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Thu, Nov 03, 2022

Passenger Rights to Privacy in the Information Age

Extermination of the Shutterbug?

The COVID epoch and its lugubrious afterglow have seen the once congenial relationship between airlines and air-travelers degenerate into a miasmic cold-war characterized by suspicion, mistrust, passive aggression, outright belligerence, authoritarian overreach, and the mutual expectation of misery.

Disputes over mask and vaccine mandates have given rise to sober and divisive debates over bodily autonomy, individual liberties, and the limits of edicts handed down by unelected bureaucrats in thrall to three-lettered federal agencies.

As 2022 lumbers winter-ward and airlines brace for the busy holiday travel season, a number of popular, globetrotting bloggers have reported being unlawfully detained by aircraft cabin-crews, and made to disclose the contents of their digital devices—particularly photos taken while aboard the aircraft.

A noted aviation photographer recently tweeted: “Honest question: can a crew member physically prevent me from getting off of the airplane until I showed them the contents of my phone (they wanted to see the last three photos) to verify that I did not take a photo that contained them in it?” The tweet referenced events that transpired aboard American Airlines flight 854 from Seattle (SEA) to Charlotte (CLT) on 28 October 2022.

In subsequent tweets, the photographer wrote: “I was off the plane and the FA had the captain prevent me from going further down the jet-bridge and then brought me back onto the plane and took the phone out of my hands. I had stepped into the jet-bridge and the FA had what I think was the pilot or FO block me from going further. Then they brought me back on the plane and the FA demanded I open my phone and show them the last several photos and then took the phone out of my hands to inspect them.”

An inveterate traveler cognizant of airline policies, the photographer added: “I get that they may have a policy about not photographing staff without their permission. I get that and support that. Does suspecting a passenger violated that enable them to functionally detain someone and search a personal device?”

Responding to the string of tweets, aviation blogger Zach Honig put forth: “This is incredibly upsetting to hear. I can’t believe they thought for a moment that it’s acceptable to force you back onto the plane and demand to see your phone. Sorry this happened to you.”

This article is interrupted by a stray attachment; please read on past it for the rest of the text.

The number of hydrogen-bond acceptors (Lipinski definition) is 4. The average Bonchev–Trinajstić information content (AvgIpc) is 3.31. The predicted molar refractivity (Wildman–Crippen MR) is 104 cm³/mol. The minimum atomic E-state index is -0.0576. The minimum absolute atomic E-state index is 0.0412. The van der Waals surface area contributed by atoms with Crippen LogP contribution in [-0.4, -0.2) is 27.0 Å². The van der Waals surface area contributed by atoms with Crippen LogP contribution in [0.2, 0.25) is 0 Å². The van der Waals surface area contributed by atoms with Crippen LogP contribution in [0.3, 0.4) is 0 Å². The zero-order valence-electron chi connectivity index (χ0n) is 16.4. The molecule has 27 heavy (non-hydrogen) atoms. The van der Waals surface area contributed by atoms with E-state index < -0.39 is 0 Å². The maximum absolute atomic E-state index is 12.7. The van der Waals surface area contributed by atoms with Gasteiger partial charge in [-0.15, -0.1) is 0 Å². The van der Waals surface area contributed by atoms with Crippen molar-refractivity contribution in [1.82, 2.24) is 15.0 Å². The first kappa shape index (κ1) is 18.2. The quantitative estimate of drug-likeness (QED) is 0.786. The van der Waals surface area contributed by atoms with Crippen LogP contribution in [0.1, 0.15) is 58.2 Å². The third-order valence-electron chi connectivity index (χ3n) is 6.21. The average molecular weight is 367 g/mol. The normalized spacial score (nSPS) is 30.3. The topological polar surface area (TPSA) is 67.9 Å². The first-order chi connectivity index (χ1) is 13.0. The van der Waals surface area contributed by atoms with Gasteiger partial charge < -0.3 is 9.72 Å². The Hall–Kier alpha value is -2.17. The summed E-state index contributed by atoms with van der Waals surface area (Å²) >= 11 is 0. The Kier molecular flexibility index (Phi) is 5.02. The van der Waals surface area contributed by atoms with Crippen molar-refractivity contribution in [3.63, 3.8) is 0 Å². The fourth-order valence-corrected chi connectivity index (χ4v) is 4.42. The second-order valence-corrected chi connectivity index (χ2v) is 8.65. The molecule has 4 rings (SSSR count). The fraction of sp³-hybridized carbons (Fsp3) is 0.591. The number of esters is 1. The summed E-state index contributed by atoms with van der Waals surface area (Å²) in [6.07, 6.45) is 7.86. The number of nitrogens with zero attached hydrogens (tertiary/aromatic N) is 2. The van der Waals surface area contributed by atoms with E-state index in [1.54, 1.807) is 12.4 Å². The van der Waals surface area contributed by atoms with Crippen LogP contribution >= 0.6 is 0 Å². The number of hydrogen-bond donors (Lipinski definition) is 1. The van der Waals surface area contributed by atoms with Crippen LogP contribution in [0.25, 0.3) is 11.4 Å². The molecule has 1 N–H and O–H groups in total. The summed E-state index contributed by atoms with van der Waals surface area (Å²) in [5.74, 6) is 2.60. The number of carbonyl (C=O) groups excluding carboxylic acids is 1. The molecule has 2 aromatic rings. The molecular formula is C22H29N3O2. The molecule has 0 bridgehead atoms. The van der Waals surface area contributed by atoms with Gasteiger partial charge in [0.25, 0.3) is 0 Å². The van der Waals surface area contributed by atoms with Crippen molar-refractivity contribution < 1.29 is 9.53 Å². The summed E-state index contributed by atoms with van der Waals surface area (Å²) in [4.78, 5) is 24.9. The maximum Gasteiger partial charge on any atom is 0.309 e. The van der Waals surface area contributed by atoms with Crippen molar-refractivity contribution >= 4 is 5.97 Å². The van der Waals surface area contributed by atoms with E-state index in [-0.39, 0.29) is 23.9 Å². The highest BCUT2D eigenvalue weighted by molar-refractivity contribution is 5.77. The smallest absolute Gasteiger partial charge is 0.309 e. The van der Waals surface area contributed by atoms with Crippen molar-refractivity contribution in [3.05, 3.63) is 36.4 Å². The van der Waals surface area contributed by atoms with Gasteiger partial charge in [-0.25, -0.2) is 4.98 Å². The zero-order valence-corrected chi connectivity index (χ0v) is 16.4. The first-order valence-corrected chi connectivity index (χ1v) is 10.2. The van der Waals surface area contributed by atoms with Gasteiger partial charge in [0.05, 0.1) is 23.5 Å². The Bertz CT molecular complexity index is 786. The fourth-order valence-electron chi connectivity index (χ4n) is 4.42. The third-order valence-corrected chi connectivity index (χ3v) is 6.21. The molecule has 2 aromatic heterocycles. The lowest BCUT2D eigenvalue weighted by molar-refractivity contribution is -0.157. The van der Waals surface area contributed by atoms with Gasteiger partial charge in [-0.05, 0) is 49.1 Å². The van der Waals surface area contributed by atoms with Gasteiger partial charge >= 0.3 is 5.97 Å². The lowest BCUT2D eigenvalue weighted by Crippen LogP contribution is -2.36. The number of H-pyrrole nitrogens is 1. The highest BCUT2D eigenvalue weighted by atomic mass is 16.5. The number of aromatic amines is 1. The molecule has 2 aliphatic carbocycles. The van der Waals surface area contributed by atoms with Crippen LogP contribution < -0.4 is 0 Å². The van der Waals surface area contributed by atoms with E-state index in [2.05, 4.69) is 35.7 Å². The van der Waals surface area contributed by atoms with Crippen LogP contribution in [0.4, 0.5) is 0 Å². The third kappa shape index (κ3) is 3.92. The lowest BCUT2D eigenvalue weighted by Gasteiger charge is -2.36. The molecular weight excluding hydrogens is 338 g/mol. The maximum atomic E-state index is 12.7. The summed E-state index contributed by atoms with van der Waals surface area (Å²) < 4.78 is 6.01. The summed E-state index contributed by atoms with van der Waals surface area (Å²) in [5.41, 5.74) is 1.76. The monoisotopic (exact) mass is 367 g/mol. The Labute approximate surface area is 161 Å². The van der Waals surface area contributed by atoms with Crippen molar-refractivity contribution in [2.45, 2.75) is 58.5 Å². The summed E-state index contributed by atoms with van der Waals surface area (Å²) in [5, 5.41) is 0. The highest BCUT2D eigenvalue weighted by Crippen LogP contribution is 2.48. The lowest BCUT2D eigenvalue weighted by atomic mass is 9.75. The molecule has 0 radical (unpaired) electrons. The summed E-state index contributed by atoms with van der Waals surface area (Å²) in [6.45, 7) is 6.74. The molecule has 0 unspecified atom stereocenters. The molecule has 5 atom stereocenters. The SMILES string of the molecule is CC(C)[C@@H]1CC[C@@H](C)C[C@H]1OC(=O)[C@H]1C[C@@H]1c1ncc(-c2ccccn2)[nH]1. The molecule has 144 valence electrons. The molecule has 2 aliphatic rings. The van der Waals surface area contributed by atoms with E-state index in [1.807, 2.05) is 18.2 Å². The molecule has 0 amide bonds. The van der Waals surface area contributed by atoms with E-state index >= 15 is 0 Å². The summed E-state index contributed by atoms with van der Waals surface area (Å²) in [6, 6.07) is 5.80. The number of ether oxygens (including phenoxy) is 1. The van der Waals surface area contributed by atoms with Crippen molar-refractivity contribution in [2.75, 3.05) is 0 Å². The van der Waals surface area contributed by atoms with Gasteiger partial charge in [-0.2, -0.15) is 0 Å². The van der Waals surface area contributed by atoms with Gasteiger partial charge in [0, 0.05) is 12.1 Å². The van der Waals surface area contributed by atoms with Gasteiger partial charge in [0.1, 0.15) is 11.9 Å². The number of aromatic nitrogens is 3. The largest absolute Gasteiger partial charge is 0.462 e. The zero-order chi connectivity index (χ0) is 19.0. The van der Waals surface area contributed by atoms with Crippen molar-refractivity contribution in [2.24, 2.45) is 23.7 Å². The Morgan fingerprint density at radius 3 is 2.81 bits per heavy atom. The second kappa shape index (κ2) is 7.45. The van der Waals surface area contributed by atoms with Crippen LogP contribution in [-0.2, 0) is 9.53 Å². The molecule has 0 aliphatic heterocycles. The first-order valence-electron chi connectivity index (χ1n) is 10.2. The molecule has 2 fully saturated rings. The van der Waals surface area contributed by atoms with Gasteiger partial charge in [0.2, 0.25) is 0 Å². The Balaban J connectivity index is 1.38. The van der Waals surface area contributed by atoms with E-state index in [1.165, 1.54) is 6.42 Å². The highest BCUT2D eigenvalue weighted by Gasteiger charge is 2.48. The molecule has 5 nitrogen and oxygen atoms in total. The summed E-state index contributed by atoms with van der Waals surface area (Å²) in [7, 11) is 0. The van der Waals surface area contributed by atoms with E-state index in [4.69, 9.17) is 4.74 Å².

Mr. Honig’s empathy derives in part of his having previously endured similar treatment at the hands of an American Airlines aircrew. He chronicled the instance in a blog titled “When Photography Gets You in Trouble at 35,000 Feet,” stating therein: “The purser was accusing her [Honig’s girlfriend] of taking pictures on the plane, which, apparently is forbidden. Except that it’s not—well, not exactly. The thing is, Sarah didn’t even have a camera—I was the one taking pictures. The purser went so far as to say ‘this could be trouble for the both of you,’ which carried some pretty serious implications, especially given the current state of commercial air travel.”

Mr. Honig subsequently contacted American Airlines, which responded to his queries about the incident with the following statement: “American allows photography and video recording for personal use. For many customers, taking photos and sharing them on social networks has become part of their travel experience. When photographs and video are used for professional purposes, we do our best to notify flight crews so they are aware and prepared to offer some additional latitude with journalists and bloggers.”

@dubshn1028 from Ireland added to the tweet string, stating: “It happens a lot on some European airlines where a warning is given not to photo crew or pax but they can photograph the outside of the plane. I know some of the bloggers get away with it."

The proliferation of digital technology and the ease with which it facilitates the surreptitious recording of the unwary or disinclined has forced humankind to scrutinize traditional notions of privacy and better define the nebulous boundaries separating the public and private spheres. That technological advancement occasions change in societal mores, folkways, and legislative conventions is a precept repeatedly proved throughout the industrial age. That contemplative philosophers and fatuous lawmakers lag perpetually behind trenchant scientists and impassioned researchers is equally well established.  

Until such a time as Western Civilization’s social compacts, laws, and commercial aviation regulations catch up with the likes of Apple, Google, and Twitter, travelers are reminded that they are on private property while aboard an airline’s aircraft. Ergo, air-carriers seem to have the right to disallow cameras, photography, and any other devices or activities they deem objectionable.

FMI: www.transportation.gov/airconsumer/air-travel-tips

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